Barney: Oh boy! Just look at all the good things to eat. I think it would take a dinosaur to eat all of that.
Luci: Breads & Cereals are things like bread, and cereal, and rice, and crackers. Meats & Protein are things like Meat, and fish, and eggs, and peanut butter. Milks & Dairy are things like, milk, and butter, and cheese, ice cream, and yogurt. And there are lots of fruits and vegetables like apples, oranges, bananas, carrots, cauliflower, celery, and lots more.
Barney: Yummy, yummy veggies!
Michael: So a healthy meal could be.... Uh, some bread, uh, a little bit of peanut butter, uh, a piece of cheese, and uh, some celery sticks!
Barney: Oh-ho. I'd like a meal like that.
Shawn: Four kinds of foods make one healthy body. But what will happen if someone only ate one kind of food forever and ever?
Luci: Oh you wouldn't wanna do that. Something strange might happen.
Barney: Oh. Like what?
Luci: I'll tell you. There once was a boy who would only eat noodles. Oodles, and oodles, and oodles of noodles. And unless mom served him, he'd go boo-hoo-hoodles. Until she would fill up his plate. Yes unless he got noodles he get him mad noodles. And wiggle and whine and act terribly ruddles. He wouldn't eat salad or meatballs or froodles. He thought those were things that could wait. But then one dark day after eating his noodles, not carrots, and oranges, and such healthy froodles, that little boy turned into a noodle. And let that be a lesson to him, me, and youdle.
Shawn: That couldn't really happen could it?
Luci: No Shawn, that was just story. But it wouldn't be a bad idea to remember all four food groups in every meal.

Quotes about Barney & Friends

  • I was always looking for products and programs that I felt good about and that would entertain my young son and hold his attention, because very few things would hold his attention. ... I started noticing what worked with him and what didn’t – the characters, music, pacing and so on — and I came up with a formula in my mind of what was needed in order to work with preschoolers.
  • [Children recognize that] Barney thinks like them ... He celebrates the child in childhood. ... We don't really think about what the parents are going to like and dislike.
    • Sheryl Leach, quoted in Handbook of Children and the Media (2001) by Dorothy G. Singer and Jerome L. Singer
  • Barney is much more than just a fun creature of kids' imaginations. He is a politically correct teacher of everything on the liberal left's agenda, from New Age evolution to radical ecology.
    To many children Barney has become a guru of sorts. He teaches transcendental thought and mystical ideas. Nothing comes through Barney's teachings more clearly than the New Age idea of using our minds to create miracles. No one should deny that positive or negative thinking can tremendously affect our lives. But such powers are clearly physical and end with the normal experiences we enjoy. God alone is supernatural.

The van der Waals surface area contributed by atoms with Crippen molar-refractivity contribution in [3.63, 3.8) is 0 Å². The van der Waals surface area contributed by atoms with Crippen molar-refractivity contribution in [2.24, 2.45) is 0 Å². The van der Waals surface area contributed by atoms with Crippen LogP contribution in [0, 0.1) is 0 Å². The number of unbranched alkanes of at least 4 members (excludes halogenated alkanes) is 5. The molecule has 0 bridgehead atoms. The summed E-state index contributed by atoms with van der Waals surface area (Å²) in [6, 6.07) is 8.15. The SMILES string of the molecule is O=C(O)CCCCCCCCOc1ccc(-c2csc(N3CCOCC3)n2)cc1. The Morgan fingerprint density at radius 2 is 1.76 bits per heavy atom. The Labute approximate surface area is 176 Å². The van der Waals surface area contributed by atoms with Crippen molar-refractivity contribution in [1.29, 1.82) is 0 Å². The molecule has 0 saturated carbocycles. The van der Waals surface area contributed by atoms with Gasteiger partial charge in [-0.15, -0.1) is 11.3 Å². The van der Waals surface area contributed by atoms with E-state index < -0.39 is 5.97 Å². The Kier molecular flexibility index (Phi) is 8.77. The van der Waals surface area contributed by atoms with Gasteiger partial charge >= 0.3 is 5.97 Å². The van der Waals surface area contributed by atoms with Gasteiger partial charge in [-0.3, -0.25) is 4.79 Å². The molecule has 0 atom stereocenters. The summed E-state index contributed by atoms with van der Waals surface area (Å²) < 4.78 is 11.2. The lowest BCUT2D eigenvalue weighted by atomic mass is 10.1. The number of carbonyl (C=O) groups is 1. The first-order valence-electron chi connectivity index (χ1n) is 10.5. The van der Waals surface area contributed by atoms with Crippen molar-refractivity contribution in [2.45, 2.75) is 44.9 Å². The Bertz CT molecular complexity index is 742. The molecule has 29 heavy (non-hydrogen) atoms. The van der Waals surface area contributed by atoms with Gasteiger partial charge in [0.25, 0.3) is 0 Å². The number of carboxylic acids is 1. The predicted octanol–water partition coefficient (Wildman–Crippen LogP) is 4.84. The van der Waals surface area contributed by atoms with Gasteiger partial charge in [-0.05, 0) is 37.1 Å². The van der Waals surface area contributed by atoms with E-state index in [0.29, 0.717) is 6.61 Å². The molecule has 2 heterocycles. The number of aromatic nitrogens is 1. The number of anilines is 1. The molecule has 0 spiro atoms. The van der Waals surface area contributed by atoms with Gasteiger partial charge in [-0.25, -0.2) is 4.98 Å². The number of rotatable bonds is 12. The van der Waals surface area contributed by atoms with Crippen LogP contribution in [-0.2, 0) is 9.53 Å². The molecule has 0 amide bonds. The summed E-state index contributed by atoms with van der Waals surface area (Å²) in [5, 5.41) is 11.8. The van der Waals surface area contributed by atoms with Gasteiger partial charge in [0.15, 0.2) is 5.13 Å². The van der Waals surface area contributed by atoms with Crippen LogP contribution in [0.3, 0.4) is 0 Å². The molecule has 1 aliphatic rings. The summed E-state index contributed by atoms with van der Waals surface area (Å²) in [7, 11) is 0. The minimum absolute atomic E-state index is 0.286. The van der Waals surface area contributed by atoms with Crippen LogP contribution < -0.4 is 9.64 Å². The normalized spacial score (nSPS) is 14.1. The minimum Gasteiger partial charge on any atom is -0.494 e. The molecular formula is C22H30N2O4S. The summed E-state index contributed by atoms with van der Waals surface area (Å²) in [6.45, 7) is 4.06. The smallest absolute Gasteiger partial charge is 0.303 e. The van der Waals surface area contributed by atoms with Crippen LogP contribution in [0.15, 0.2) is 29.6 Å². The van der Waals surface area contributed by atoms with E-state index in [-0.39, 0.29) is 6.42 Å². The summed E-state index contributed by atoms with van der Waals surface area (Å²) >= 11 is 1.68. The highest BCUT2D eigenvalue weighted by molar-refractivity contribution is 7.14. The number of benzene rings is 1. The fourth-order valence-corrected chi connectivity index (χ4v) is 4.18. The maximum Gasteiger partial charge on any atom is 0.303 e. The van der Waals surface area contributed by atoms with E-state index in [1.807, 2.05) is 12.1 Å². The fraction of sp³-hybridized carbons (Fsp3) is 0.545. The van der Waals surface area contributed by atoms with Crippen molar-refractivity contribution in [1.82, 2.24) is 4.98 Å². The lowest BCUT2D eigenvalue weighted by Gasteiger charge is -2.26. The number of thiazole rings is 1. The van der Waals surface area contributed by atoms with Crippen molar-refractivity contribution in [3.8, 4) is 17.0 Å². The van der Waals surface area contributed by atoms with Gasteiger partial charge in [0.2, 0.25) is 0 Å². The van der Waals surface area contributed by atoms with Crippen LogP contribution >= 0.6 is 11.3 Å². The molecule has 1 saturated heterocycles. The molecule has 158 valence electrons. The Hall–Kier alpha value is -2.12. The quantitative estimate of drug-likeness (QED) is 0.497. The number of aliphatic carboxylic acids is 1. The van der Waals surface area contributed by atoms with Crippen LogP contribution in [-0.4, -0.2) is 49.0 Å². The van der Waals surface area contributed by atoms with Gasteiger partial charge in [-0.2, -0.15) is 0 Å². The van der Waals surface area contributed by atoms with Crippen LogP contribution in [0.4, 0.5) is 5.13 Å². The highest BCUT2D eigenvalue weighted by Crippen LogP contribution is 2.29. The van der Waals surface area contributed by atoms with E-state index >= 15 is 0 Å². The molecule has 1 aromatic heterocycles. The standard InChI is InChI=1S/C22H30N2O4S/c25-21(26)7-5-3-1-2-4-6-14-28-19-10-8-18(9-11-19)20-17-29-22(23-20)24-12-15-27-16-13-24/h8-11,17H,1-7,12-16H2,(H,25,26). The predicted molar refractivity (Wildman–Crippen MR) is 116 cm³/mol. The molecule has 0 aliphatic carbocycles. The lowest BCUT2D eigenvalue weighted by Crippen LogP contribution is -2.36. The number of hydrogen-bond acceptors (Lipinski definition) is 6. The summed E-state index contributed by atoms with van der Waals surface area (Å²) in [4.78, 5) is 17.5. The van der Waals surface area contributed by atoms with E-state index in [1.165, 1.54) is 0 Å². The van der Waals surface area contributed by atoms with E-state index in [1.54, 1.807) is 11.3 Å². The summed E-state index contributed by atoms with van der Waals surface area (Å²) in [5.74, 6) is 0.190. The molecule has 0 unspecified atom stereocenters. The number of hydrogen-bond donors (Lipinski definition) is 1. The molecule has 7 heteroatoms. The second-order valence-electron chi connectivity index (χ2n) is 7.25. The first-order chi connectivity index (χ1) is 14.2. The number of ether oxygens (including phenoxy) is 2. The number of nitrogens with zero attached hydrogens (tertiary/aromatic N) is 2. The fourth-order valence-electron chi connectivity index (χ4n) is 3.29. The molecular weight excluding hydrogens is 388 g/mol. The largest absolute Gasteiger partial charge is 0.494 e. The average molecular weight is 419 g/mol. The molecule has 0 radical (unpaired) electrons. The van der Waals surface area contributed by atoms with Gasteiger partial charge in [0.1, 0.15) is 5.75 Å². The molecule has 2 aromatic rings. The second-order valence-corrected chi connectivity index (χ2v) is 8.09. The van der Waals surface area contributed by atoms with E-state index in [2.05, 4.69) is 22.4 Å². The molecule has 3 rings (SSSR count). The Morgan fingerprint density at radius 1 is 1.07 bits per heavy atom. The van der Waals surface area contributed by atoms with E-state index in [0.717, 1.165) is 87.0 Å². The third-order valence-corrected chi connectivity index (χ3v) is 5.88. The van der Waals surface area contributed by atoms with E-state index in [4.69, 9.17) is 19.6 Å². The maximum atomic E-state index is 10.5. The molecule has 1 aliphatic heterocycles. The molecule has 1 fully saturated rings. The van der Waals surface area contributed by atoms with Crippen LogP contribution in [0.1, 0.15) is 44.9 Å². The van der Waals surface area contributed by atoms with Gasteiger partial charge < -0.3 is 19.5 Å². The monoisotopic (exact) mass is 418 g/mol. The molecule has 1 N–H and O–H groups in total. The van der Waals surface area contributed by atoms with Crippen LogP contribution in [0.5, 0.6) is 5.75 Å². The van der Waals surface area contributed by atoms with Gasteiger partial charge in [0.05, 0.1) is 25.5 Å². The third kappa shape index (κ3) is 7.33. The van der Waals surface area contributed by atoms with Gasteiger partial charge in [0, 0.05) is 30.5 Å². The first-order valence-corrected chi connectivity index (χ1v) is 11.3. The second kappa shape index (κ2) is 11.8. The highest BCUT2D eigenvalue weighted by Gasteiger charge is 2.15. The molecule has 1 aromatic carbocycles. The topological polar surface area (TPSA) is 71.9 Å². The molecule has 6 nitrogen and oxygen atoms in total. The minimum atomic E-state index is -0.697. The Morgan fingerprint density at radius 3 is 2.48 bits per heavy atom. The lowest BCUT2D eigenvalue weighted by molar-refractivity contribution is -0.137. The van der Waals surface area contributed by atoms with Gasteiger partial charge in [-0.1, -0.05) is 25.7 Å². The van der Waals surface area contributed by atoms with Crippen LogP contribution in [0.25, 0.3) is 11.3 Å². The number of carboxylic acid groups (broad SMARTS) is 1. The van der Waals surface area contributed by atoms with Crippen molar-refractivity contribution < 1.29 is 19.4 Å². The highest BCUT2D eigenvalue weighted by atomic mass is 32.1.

• The idea of a seance is at the forefront of almost every "Barney" program. On one show Mother Goose talks to the children from one of her books. Led by Barney, the children commune with Mother Goose and conduct a seance to bring her to them. As they sing and dance their little ditty she — poof! — appears in their presence. The Bible calls that necromancy and says a person who participates in such behavior is an abomination unto the Lord. This kind of occult activity fills the "Barney" material. Conjuring someone up is certainly not kids' play!
  • Barney, the harmless, ever-so-lovable purple dinosaur who is the star of the highest-rated public TV show for children in the United States, Barney and Friends, becomes a fierce object of hate. A Barney lookalike was viciously attacked in a Texas shopping mall, and an "I Hate Barney Secret Society" has formed, turning Barney's "I Love You, You Love Me" theme song into "I Hate You, You Hate Me, Let's Go Out and Kill Barney!" ... Barney and Friends was envisioned as a toddler show. It was created in the late 1987 by Sheryl Leach, a young mother who wanted a simple program that would entertain her pre-school children. ... Kindergarteners often do still like Barney, but by grade school, most children have learned to disdain him. ... How one wields Barney (whether one "loves" him or "hates" him) is akin to riding a merry-go-round: one does it differently at different ages.
    • Laura Desfor Edles in Cultural Sociology in Practice (2002) Ch. 3 : The Media and Popular Culture, p. 100
  • Barney and Friends is known for drawing the adoration of preschool viewers and the occasional joke or rolling of the eyes from parents and other adults due to its saccharin sweet content.
    • Media and the American Child : Learning the Hard Way (2007) by George Comstock and Erica Scharrer, p. 133

External links

Wikipedia has an article about:


Got something to say? Make a comment.
Your name
Your email address